According to US arts researcher Alan Brown, in a speech on ‘Artistic vibrancy and creativity in programming’ that he gave in November 2013, audience development is primarily a programming challenge:
‘Artistic excellence has been conflated with creativity in programming. Too often, excellence is used as a defensive shield to dismiss creative programming ideas, as either ‘off mission’ or ‘dumbed down’, when in fact they are neither. Attaining higher levels of creativity in programming is not about dumbing anything down, but about applying ourselves to an even higher standard than excellence. Good marketing is absolutely strategic to the arts, and we can always do a better job of marketing and communications. But audience development is not a marketing problem. Drawing new people into the arts and replenishing the constituencies for the art forms is, first and foremost, a programming challenge.’
I used to think that my job as a marketer was to get people into the theatre, and the artist or artistic director’s job was to make them want to come back, by supplying an amazing experience. I was wrong. We can’t expect to get people in to the theatre if we don’t program experiences that are relevant to them. The more I’ve researched and listened to performing arts audiences, the more I realise that it’s the frequent attenders who are more likely to have a spirit of adventure about the artform. They are more likely to have established a relationship of trust with the artistic director or the ‘brand’ of the venue. Infrequent attenders, and first timers, on the other hand, are more likely to need something familiar or reassuring to entice them.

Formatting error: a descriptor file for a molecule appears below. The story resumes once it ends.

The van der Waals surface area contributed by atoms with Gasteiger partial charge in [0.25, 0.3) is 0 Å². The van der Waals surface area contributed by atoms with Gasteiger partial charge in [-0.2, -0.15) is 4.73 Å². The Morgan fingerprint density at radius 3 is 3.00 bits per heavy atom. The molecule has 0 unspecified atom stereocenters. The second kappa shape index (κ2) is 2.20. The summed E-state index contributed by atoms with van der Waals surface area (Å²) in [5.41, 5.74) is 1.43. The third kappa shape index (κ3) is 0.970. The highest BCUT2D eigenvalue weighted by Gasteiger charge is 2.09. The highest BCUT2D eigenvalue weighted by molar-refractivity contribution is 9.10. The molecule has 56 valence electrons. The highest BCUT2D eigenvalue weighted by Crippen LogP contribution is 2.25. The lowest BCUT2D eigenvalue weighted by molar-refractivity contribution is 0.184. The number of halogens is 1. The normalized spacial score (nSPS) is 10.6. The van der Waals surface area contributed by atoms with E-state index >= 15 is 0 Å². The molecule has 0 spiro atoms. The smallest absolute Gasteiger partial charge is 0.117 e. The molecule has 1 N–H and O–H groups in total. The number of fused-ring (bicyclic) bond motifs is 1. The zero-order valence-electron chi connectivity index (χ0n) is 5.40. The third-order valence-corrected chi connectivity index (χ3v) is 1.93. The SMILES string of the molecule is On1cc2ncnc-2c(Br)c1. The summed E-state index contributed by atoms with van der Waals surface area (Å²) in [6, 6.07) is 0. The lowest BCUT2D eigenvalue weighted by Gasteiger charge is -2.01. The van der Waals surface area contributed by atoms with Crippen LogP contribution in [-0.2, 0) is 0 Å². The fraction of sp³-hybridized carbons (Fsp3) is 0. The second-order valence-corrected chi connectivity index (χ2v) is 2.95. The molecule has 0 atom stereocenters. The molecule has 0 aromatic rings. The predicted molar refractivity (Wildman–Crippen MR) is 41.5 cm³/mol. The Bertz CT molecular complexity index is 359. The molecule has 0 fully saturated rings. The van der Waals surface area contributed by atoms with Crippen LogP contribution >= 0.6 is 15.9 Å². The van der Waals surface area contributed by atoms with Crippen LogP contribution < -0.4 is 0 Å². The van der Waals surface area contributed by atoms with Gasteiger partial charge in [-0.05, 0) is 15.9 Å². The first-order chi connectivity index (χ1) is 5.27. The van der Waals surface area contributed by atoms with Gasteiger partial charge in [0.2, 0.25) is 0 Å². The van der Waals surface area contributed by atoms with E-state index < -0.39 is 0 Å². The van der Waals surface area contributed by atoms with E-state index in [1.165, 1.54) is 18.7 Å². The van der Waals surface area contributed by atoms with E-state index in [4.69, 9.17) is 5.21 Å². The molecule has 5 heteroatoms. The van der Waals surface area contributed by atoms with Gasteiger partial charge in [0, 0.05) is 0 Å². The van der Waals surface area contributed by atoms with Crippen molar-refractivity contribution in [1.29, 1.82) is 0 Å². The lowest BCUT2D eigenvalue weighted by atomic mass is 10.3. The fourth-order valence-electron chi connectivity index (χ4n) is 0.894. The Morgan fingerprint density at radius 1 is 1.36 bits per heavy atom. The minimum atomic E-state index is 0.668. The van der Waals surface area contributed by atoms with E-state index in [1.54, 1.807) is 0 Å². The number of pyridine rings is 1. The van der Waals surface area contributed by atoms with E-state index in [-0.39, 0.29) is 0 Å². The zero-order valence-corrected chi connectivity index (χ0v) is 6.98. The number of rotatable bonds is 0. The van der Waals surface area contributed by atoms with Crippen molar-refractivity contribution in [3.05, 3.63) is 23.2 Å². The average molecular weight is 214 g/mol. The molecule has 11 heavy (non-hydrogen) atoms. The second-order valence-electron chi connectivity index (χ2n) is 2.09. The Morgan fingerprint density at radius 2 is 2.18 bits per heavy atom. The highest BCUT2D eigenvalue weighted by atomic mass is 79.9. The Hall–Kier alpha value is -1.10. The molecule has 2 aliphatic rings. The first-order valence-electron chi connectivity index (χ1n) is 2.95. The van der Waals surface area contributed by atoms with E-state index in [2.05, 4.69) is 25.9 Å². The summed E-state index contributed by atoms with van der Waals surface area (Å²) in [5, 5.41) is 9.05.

I’m now exploring the relationship between programming and marketing, in audience development. It’s looking increasingly like this relationship needs to be incredibly close, to be successful. To achieve real impact for arts organisations, programmers/artistic directors and marketers need to work together, to program and market experiences aimed at attracting particular audiences. The audiences for some experiences will be larger or smaller than others: that is fine, and as long as it’s factored into the overall strategic and financial planning of the organisation, should be no barrier to organisational success. But the essential message which is developing from my explorations is that if you want to attract and grow particular audiences, you need to program work that is relevant to them, market it well, and do it for long enough to build loyalty.
What do you think?